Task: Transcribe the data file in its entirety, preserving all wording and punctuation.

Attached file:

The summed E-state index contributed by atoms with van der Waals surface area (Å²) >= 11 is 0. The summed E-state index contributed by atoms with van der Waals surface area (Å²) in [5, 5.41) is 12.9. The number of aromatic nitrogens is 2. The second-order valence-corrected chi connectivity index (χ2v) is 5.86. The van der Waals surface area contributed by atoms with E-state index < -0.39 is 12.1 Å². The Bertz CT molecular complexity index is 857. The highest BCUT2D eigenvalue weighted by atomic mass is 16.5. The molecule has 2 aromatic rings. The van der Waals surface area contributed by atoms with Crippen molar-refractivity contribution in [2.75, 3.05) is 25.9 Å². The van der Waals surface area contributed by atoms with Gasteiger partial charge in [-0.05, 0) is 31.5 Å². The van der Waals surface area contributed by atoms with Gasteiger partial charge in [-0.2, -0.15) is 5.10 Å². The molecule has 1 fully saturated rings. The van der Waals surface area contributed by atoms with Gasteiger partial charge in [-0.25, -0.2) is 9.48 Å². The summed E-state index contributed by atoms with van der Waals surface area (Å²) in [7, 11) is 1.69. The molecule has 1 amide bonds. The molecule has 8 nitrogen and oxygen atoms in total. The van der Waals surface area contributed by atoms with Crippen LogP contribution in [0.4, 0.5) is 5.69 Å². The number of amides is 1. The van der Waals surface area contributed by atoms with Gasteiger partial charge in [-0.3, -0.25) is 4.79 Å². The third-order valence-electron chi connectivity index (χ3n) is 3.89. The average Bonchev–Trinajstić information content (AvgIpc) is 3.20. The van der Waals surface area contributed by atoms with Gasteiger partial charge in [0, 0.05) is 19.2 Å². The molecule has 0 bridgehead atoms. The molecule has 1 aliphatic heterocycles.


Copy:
The summed E-state index contributed by atoms with van der Waals surface area (Å²) >= 11 is 0. The summed E-state index contributed by atoms with van der Waals surface area (Å²) in [5, 5.41) is 12.9. The number of aromatic nitrogens is 2. The second-order valence-corrected chi connectivity index (χ2v) is 5.86. The van der Waals surface area contributed by atoms with E-state index < -0.39 is 12.1 Å². The Bertz CT molecular complexity index is 857. The highest BCUT2D eigenvalue weighted by atomic mass is 16.5. The molecule has 2 aromatic rings. The van der Waals surface area contributed by atoms with Crippen molar-refractivity contribution in [2.75, 3.05) is 25.9 Å². The van der Waals surface area contributed by atoms with Gasteiger partial charge in [-0.05, 0) is 31.5 Å². The van der Waals surface area contributed by atoms with Gasteiger partial charge in [-0.2, -0.15) is 5.10 Å². The molecule has 1 fully saturated rings. The van der Waals surface area contributed by atoms with Gasteiger partial charge in [-0.25, -0.2) is 9.48 Å². The summed E-state index contributed by atoms with van der Waals surface area (Å²) in [7, 11) is 1.69. The molecule has 1 amide bonds. The molecule has 8 nitrogen and oxygen atoms in total. The van der Waals surface area contributed by atoms with Crippen LogP contribution in [0.4, 0.5) is 5.69 Å². The number of amides is 1. The van der Waals surface area contributed by atoms with Gasteiger partial charge in [-0.3, -0.25) is 4.79 Å². The third-order valence-electron chi connectivity index (χ3n) is 3.89. The average Bonchev–Trinajstić information content (AvgIpc) is 3.20. The van der Waals surface area contributed by atoms with Gasteiger partial charge in [0, 0.05) is 19.2 Å². The molecule has 0 bridgehead atoms. The molecule has 1 aliphatic heterocycles.